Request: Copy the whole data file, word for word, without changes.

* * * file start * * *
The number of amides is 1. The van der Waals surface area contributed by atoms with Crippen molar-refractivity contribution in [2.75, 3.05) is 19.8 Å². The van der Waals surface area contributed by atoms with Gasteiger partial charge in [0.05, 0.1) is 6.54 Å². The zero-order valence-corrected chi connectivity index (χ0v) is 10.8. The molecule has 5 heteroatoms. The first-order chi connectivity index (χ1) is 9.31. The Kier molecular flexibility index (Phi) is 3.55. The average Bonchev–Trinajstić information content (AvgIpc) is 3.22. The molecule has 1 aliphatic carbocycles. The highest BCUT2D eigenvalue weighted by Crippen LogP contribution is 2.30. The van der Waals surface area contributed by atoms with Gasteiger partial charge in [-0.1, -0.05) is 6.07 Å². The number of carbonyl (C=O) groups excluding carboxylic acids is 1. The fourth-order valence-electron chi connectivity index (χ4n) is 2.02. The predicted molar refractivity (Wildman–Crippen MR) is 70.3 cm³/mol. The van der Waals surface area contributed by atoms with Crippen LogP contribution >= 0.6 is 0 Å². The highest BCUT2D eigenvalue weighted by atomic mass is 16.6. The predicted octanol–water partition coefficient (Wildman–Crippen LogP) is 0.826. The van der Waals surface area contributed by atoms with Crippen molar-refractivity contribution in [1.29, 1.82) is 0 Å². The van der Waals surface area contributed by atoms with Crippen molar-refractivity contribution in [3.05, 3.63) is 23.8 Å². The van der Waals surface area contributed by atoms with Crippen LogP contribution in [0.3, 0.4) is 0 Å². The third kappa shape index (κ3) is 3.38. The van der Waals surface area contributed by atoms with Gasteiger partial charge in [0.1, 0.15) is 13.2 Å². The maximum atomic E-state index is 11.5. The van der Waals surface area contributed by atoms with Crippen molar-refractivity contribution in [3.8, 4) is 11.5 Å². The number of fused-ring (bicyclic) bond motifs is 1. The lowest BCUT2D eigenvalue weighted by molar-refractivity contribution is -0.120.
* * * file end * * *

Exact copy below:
The number of amides is 1. The van der Waals surface area contributed by atoms with Crippen molar-refractivity contribution in [2.75, 3.05) is 19.8 Å². The van der Waals surface area contributed by atoms with Gasteiger partial charge in [0.05, 0.1) is 6.54 Å². The zero-order valence-corrected chi connectivity index (χ0v) is 10.8. The molecule has 5 heteroatoms. The first-order chi connectivity index (χ1) is 9.31. The Kier molecular flexibility index (Phi) is 3.55. The average Bonchev–Trinajstić information content (AvgIpc) is 3.22. The molecule has 1 aliphatic carbocycles. The highest BCUT2D eigenvalue weighted by Crippen LogP contribution is 2.30. The van der Waals surface area contributed by atoms with Gasteiger partial charge in [-0.1, -0.05) is 6.07 Å². The number of carbonyl (C=O) groups excluding carboxylic acids is 1. The fourth-order valence-electron chi connectivity index (χ4n) is 2.02. The predicted molar refractivity (Wildman–Crippen MR) is 70.3 cm³/mol. The van der Waals surface area contributed by atoms with Crippen LogP contribution >= 0.6 is 0 Å². The highest BCUT2D eigenvalue weighted by atomic mass is 16.6. The predicted octanol–water partition coefficient (Wildman–Crippen LogP) is 0.826. The van der Waals surface area contributed by atoms with Crippen molar-refractivity contribution in [1.29, 1.82) is 0 Å². The van der Waals surface area contributed by atoms with Crippen molar-refractivity contribution in [3.05, 3.63) is 23.8 Å². The van der Waals surface area contributed by atoms with Crippen LogP contribution in [0.3, 0.4) is 0 Å². The third kappa shape index (κ3) is 3.38. The van der Waals surface area contributed by atoms with Gasteiger partial charge in [0.1, 0.15) is 13.2 Å². The maximum atomic E-state index is 11.5. The van der Waals surface area contributed by atoms with Crippen molar-refractivity contribution in [3.8, 4) is 11.5 Å². The number of fused-ring (bicyclic) bond motifs is 1. The lowest BCUT2D eigenvalue weighted by molar-refractivity contribution is -0.120.